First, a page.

Last week I used Openbay—a relatively new marketplace for auto maintenance—to research coolant system service. Within a couple hours I had over a dozen offers from feedback-rated auto shops with prices between $50 and $140. Whether I chose to accept those offers or not, my experience was directly linked to those suppliers. More specifically, my experience hinged on four dimensions:
- Quantity – how many offers did I receive?
- Velocity – how quickly did I receive the offers?
- Variety – were the offers diverse enough to inform my choice?
- Relevancy – were the offers relevant to my needs?
Viewed in this light, my experience on Openbay was successful on all four dimensions. I received several bids in a short-term that were both relevant and diverse enough to meet my needs.
These dimensions are applicable to most digital marketplaces—uShip for transportation, DogVacay for boarding, CustomMade for furniture—and especially those with auction-based models. Building a marketplace that is not only efficient but effective requires understanding these dimensions from a microeconomics perspective. For example, take quantity, a topic we thought about and tested repeatedly at uShip to understand it’s effect on liquidity. Each shipping quote received by a customer adds value to their experience and increases the chance of a successful transaction. Quantifying the marginal value of a customer’s first, second, and third bid allowed us to develop products to improve the customer experience by getting them more bids more quickly. We also understood there existed a point of declining marginal returns after which new quotes added no value and negatively affected the supplier experience.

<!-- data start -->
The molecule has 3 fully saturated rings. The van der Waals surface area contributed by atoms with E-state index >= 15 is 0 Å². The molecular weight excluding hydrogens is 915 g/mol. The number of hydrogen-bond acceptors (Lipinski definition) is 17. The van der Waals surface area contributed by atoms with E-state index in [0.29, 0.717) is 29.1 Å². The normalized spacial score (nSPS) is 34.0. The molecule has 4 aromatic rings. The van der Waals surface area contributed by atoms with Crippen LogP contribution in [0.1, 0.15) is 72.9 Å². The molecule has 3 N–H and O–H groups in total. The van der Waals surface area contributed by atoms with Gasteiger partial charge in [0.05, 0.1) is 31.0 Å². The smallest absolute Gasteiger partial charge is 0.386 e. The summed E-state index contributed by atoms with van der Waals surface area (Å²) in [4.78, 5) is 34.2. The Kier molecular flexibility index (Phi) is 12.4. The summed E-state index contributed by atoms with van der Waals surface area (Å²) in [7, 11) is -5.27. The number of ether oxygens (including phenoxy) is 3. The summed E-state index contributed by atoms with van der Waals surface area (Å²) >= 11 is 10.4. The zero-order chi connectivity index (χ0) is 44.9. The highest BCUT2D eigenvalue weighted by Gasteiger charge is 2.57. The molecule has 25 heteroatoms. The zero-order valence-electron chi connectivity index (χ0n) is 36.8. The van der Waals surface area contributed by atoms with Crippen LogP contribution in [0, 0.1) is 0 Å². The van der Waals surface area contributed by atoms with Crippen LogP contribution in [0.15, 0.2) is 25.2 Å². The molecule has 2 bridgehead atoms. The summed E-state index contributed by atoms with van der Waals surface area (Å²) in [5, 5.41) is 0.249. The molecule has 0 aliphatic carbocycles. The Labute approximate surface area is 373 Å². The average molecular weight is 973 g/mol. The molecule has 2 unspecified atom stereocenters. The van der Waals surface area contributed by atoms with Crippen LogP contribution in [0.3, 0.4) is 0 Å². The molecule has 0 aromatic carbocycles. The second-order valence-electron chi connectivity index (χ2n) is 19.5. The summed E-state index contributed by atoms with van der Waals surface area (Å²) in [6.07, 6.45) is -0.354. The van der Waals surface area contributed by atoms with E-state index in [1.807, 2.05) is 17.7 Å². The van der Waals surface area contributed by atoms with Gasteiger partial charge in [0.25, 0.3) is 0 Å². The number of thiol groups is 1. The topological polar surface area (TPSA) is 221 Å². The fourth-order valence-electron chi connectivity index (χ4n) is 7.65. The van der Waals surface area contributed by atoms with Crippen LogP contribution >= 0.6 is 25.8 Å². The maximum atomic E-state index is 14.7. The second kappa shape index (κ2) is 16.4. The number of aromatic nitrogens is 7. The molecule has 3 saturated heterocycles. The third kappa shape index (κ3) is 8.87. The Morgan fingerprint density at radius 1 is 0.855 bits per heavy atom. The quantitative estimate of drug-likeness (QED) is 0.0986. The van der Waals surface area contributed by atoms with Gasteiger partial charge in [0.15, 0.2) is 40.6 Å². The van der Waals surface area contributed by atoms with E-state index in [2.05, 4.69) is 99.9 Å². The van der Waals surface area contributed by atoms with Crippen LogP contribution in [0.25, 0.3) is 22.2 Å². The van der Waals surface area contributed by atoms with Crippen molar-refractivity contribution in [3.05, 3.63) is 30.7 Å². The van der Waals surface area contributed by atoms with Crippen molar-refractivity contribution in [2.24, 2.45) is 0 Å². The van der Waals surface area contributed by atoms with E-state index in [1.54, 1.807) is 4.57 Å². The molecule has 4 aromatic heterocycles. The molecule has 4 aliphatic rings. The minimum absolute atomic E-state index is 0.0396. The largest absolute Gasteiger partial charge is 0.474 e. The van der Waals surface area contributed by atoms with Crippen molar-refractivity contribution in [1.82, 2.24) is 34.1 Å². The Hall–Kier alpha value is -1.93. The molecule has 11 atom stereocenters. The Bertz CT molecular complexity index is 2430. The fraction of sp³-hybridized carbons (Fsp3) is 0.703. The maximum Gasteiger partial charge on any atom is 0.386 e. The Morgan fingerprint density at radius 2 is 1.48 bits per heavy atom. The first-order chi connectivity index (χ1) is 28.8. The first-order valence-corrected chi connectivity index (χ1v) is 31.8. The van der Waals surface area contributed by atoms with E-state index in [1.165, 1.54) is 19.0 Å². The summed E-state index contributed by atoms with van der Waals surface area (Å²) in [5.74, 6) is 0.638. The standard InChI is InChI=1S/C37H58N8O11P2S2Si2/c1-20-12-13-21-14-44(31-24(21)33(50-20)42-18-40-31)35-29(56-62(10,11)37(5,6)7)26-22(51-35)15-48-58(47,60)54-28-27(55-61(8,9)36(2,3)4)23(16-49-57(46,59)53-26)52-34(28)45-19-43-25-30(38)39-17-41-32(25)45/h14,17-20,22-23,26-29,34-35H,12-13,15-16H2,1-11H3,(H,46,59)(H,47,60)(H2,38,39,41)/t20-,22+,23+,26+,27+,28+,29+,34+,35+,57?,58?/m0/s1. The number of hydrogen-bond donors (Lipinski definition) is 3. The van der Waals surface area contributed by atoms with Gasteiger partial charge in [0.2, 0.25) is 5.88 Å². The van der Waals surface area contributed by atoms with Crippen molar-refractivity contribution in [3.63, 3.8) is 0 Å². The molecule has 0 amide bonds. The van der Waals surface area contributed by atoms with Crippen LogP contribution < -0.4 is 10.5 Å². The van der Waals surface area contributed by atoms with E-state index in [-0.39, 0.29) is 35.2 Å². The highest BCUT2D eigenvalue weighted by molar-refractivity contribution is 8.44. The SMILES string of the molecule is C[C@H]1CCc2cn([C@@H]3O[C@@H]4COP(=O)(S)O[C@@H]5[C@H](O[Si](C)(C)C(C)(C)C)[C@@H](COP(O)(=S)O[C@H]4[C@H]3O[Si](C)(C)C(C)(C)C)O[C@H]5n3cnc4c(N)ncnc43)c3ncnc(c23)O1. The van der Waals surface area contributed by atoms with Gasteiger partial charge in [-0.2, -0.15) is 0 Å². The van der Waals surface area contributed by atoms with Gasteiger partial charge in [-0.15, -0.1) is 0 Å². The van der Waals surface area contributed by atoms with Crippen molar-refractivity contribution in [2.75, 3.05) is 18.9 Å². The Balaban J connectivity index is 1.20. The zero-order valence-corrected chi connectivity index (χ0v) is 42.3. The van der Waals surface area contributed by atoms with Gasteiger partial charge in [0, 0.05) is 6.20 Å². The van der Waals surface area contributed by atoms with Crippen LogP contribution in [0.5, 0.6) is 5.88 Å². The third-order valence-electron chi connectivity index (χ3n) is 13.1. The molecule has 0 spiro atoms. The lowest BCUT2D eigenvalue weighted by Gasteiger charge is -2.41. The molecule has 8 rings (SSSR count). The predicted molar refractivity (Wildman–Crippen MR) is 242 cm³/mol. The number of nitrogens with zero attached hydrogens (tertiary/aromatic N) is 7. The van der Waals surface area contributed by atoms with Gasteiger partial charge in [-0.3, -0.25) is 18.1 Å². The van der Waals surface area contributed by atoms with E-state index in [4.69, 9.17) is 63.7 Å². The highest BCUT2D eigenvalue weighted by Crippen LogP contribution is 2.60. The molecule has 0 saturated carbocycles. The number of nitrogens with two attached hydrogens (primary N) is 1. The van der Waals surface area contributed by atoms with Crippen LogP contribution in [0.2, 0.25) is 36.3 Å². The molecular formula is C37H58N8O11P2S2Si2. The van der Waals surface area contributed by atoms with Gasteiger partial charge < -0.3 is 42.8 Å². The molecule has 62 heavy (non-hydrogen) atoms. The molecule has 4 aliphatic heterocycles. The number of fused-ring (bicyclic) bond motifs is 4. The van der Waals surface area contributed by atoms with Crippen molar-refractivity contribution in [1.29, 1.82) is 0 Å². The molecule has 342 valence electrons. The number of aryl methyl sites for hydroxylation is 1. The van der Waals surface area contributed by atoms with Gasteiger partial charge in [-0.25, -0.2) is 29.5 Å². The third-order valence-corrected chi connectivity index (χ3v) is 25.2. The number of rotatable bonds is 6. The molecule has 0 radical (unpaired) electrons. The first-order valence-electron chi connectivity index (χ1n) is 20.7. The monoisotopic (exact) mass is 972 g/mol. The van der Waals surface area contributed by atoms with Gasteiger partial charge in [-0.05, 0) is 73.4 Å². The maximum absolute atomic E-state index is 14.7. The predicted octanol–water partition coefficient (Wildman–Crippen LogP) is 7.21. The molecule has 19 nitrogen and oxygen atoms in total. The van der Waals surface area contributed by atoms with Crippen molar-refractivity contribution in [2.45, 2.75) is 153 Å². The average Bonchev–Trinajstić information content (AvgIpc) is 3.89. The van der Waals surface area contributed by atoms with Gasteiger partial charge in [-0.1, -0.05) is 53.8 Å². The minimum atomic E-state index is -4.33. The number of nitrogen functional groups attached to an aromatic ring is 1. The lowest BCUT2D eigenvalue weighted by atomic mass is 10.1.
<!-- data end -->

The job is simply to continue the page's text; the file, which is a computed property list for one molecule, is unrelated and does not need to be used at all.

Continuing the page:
It’s these types of tough questions and learnings that can lead to sustainable marketplaces with durable advantages. Given the number of successful marketplace models on the internet, it’s no surprise that microeconomics are enjoying a corporate renaissance.